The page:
Published Aug 3, 2005
I had never known this could be done before. I've been up on my floor for 1.5 months or so, and seen 2 patients who were fired by their doctors. First one I don't remember the details, really, but one today....his cardiologist fired him (gave him 4 weeks notice) for chronic noncompliance. (39y.o., coke addict, 2 past MI's).
I never knew this could happen. Another nurse said they can do that, but if he becomes inpatient, htey have to see him even if he's fired, b/c this is not a private hospital, but they don't have to see him in the office if they don't want to. This is a large hospital, we have 2 cardiology groups, so its not like there are no other cardiologists to see him.
Anyways, is this common?
Super_RN, BSN, RN
Don't know if it is common, but it happens. Would you want a patient under your care that was not compliant? I sure wouldn't! The doctors where I work send a letter to the patient, informing them of the fact that they will no longer be taking care of them and state the reasons why. I cannot remember off the top of my head the name of letter...shoot!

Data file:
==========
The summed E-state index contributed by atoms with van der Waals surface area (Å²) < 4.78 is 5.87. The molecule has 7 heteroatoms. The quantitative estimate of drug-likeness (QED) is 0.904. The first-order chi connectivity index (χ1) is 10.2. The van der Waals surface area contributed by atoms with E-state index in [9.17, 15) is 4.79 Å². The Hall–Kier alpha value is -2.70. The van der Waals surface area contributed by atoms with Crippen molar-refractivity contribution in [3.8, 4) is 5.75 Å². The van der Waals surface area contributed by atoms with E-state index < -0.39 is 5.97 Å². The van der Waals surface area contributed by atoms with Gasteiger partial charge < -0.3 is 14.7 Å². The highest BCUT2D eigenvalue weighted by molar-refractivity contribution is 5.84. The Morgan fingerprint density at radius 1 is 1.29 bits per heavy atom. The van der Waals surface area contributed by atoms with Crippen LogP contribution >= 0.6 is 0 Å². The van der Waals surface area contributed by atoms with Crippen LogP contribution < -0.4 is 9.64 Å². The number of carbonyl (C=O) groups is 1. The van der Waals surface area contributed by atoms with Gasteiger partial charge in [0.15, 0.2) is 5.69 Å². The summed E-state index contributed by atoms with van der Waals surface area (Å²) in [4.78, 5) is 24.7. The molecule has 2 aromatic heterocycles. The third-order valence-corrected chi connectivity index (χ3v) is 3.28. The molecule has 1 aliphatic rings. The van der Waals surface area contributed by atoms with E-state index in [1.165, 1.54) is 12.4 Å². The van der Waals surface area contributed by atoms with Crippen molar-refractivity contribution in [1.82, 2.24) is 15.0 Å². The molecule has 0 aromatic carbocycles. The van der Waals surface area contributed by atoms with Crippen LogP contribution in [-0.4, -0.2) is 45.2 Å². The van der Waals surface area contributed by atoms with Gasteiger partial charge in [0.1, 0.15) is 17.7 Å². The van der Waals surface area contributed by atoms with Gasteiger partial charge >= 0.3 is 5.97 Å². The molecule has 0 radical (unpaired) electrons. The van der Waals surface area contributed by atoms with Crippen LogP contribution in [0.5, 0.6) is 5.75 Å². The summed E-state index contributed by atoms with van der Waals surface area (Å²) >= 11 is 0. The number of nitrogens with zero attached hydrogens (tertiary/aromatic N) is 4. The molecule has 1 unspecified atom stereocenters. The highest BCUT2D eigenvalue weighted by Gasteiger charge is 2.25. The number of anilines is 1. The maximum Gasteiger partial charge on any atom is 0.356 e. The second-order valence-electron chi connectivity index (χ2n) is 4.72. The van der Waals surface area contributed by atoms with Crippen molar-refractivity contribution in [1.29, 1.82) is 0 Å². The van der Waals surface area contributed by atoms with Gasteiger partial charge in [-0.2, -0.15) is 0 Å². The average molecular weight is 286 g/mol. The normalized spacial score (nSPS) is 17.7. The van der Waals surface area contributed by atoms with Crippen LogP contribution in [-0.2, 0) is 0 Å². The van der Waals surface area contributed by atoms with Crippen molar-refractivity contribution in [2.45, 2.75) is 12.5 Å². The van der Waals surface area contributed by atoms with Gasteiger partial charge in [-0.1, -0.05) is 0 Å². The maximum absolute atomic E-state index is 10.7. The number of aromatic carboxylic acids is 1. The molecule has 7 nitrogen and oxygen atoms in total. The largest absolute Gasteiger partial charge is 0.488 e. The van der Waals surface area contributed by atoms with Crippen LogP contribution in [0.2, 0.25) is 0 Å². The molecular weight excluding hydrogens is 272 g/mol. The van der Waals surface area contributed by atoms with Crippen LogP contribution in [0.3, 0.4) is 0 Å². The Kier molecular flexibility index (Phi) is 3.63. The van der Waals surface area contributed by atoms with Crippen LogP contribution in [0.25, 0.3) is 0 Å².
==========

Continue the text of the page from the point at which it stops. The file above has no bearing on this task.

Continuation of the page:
sirI, MSN, APRN, NP
i had never known this could be done before. i've been up on my floor for 1.5 months or so, and seen 2 patients who were fired by their doctors. first one i don't remember the details, really, but one today....his cardiologist fired him (gave him 4 weeks notice) for chronic noncompliance. (39y.o., coke addict, 2 past mi's). i never knew this could happen. another nurse said they can do that, but if he becomes inpatient, htey have to see him even if he's fired, b/c this is not a private hospital, but they don't have to see him in the office if they don't want to. this is a large hospital, we have 2 cardiology groups, so its not like there are no other cardiologists to see him. anyways, is this common?
i never knew this could happen. another nurse said they can do that, but if he becomes inpatient, htey have to see him even if he's fired, b/c this is not a private hospital, but they don't have to see him in the office if they don't want to. this is a large hospital, we have 2 cardiology groups, so its not like there are no other cardiologists to see him.
anyways, is this common?
yes, this common, but, unfortunate,
i am a nurse practitioner and i have fired a couple myself. the way that you saw it done is correct, too. give the patient "notice" and tell them they will need to find another provider. however, if they present to the hospital and
you, the provider is on, you, the provider will have to take them as a patient. thie firing really applied to me in the clinical setting.